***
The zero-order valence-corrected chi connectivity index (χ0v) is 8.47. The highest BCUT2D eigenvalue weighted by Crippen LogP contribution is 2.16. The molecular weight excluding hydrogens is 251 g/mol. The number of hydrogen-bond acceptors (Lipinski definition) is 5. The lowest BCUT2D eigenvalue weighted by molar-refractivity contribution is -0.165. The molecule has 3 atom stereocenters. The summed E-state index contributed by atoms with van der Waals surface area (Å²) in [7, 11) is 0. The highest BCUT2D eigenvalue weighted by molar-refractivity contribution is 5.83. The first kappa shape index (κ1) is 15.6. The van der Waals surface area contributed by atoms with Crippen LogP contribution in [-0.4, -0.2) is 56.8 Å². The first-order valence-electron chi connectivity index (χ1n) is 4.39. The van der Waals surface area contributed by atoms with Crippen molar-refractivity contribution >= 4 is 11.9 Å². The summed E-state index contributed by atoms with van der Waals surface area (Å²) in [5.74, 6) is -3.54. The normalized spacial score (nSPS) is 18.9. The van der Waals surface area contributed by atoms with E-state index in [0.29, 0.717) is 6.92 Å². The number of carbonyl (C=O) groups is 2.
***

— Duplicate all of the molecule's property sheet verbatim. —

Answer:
The zero-order valence-corrected chi connectivity index (χ0v) is 8.47. The highest BCUT2D eigenvalue weighted by Crippen LogP contribution is 2.16. The molecular weight excluding hydrogens is 251 g/mol. The number of hydrogen-bond acceptors (Lipinski definition) is 5. The lowest BCUT2D eigenvalue weighted by molar-refractivity contribution is -0.165. The molecule has 3 atom stereocenters. The summed E-state index contributed by atoms with van der Waals surface area (Å²) in [7, 11) is 0. The highest BCUT2D eigenvalue weighted by molar-refractivity contribution is 5.83. The first kappa shape index (κ1) is 15.6. The van der Waals surface area contributed by atoms with Crippen LogP contribution in [-0.4, -0.2) is 56.8 Å². The first-order valence-electron chi connectivity index (χ1n) is 4.39. The van der Waals surface area contributed by atoms with Crippen molar-refractivity contribution >= 4 is 11.9 Å². The summed E-state index contributed by atoms with van der Waals surface area (Å²) in [5.74, 6) is -3.54. The normalized spacial score (nSPS) is 18.9. The van der Waals surface area contributed by atoms with E-state index in [0.29, 0.717) is 6.92 Å². The number of carbonyl (C=O) groups is 2.